Discover more from The Last Hundred Miles
November 30th, 1981
The functioning alcoholic is truly schizophrenic. The outer self, motivated by unrelenting impulses of self-loathing, grandiosity, fear, and pain presents a facade to the world of a personality that is designed to camouflage the mutilated casualty of life within. We plow through life behind advance regiments of Bullshit. Alcohol was the efficient tool for maintaining the necessary numbness. As sobriety begins, the bullshit becomes inoperable.
As I lie here in the hospital and think about my life— my job that is waiting for me, I realize how much a part of my success at playing that role was based on bullshit. The drama of the Young Man in Advertising— the glamour and excitement of life in a New York ad agency. The more sober I become, the more I realize how totally useless this activity is— the motivations for success— prestige, reputation, money— have become empty enticements. I have lost my will to work. Hmmm— this is a dilemma.
The more sober I become, the more aware I am of how the emotional/romantic/sexual needs which compose my Tammy Wynette heart— are so many scratchy tapes that were recorded in the early fifties. I have become suspect of my heart.
Hmmm— this is a dilemma.
Like the classic chemical philosophy of the 70’s: “Tune in, turn on, drop out”— I long to drop out of the game.
I see pursuing my job— with its bizarre ceaseless demands on my concentration and energy, both physical and mental, to be something perhaps quite evil. A waste of life. Yet what shall we do, dear spirits, shall we flee into the forest and live on berries and nuts and meditation? Or shall we don our three-piece suits and charge through anxious days in midtown Manhattan? Life is a pressure cooker.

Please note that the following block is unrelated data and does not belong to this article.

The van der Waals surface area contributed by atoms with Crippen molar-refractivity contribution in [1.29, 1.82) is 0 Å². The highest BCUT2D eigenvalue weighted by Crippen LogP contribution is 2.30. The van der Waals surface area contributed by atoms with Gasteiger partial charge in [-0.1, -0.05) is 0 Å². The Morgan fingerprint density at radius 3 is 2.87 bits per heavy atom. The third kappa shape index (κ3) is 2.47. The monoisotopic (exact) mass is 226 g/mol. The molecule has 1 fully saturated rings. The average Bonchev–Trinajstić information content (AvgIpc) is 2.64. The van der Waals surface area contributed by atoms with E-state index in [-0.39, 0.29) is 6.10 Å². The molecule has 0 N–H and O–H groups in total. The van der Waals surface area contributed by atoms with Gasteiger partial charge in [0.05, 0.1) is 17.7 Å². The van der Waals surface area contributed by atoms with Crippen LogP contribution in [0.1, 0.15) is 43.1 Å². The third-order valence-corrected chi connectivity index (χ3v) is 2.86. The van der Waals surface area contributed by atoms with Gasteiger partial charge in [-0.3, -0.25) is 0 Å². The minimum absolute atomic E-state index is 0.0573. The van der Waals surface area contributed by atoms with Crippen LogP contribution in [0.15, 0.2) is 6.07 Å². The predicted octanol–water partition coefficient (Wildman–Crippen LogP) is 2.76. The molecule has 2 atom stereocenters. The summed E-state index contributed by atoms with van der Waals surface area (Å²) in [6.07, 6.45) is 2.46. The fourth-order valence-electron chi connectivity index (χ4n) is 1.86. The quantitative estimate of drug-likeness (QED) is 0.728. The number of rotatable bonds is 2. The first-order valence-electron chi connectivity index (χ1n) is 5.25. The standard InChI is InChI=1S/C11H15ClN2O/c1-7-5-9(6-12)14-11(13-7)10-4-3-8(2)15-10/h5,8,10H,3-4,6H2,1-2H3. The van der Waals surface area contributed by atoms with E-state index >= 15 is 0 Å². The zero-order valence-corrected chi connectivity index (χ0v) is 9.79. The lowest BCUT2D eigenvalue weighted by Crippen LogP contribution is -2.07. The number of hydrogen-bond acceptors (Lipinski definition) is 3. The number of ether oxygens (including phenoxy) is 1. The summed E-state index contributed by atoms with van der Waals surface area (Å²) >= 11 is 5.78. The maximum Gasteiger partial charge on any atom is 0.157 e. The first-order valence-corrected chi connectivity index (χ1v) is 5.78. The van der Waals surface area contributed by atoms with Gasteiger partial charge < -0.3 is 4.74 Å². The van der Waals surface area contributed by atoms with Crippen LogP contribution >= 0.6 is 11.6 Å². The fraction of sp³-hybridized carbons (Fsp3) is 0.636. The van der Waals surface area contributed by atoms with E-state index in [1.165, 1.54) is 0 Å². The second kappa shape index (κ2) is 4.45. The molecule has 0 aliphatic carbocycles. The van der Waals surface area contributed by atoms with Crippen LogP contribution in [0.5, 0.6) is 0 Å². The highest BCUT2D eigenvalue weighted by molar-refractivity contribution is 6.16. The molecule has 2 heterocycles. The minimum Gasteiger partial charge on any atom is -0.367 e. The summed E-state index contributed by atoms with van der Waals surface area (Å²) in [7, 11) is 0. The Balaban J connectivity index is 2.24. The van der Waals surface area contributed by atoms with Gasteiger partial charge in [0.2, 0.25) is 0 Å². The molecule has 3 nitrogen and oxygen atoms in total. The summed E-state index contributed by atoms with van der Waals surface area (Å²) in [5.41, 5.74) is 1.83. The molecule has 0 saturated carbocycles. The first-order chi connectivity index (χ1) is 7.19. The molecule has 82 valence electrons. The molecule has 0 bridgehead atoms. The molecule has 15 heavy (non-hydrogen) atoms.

Mable Vaughn told me once “it’s a great life… if you don’t weaken.”
Oh, Miss Vaughn— I’m weak today.
You see, with a good-old-boy-lover at my side, I could put a little more hairspray in my hair and my Donna Reed smile on my face and head uptown toward my time-clock job and play the black and white fifties movie to perfection. We’d save for a home. We’d soothe each others wounds. We’d plan for the future.
I remember how energetic I felt the day I realized that I had a lover— Richard. I remember the afternoon when my whole life made sudden sense to me. All the pieces fit together. I had a lover, a home, a family, a future— working and “getting ahead” was a sensible element in my life.
I am thirty years old— single— and drifting through space. I have collapsed in desperation. This hospitalization is a bizarre example of my psychosomatic collapse. I give up— I can’t go on any longer. Put me in the hospital and take care of me.
Isn’t it clear, Dear Diary, that all I need in my life is a lover to make everything all right?